It’s difficult to talk about our antagonists, because they’re tightly wrapped through the thread of the storyline, and I am extraordinarily reluctant to give any spoilers. Suffice to say that the Sorrow is the primary antagonist. It stalks you from the moment of your awakening, and your birthright as a castoff of the Changing God is an inevitable encounter with the Sorrow and its rage.

The Sorrow is our overwhelming specter of death. It is an end that comes to all, and struggling against it is futile… though you can always try to find a way to cheat it just a little bit longer.

Of course, you can choose to be like your creator, the Changing God, and try to find ways to evade and outwit it as long as you can.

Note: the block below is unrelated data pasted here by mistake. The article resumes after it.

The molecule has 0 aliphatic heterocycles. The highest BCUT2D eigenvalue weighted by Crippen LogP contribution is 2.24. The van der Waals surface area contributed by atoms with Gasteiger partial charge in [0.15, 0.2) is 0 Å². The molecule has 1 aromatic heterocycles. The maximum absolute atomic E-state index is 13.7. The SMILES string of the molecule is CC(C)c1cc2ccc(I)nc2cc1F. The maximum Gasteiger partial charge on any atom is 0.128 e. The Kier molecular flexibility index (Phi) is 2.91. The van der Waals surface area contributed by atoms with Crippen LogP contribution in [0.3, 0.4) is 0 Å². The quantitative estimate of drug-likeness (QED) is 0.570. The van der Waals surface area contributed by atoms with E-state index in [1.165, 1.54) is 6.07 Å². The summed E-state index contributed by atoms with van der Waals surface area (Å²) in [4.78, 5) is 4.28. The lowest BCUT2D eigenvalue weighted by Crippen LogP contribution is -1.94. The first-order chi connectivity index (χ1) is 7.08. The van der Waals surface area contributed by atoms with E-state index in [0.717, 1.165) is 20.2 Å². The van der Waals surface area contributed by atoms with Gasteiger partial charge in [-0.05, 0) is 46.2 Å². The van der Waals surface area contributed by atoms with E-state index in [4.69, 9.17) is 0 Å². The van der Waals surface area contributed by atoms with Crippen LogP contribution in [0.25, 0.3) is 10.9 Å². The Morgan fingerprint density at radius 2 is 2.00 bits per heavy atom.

(image: Aligern progression)

One of the most important parts of this kind of game is the companions you can choose to join your quest. They are your mirrors on the world, the human touches that provide an instant reaction. If they’re tremendous jerks and they nod approvingly at your actions, you can be sure that you’ve just done something terrible.

In some senses, they require more careful planning than the protagonist. They must have believable motivations. They need to have utility for your adventure, or barring that, such an overwhelmingly cool story that you just have to see it through to the end. Ideally, they’ll have both.

But they also react to your choices. You can help them by completing their quests, by treating them well, by allying with them against their own enemies… or you can abuse them by ignoring their quests, destroying their hopes, and negating them as people. Sometimes you might need to abuse them in order to get ahead; other times you might find that helping them is bad for the world at large. Weighing choices for your companions is a crucial part of determining your legacy.

Other NPCs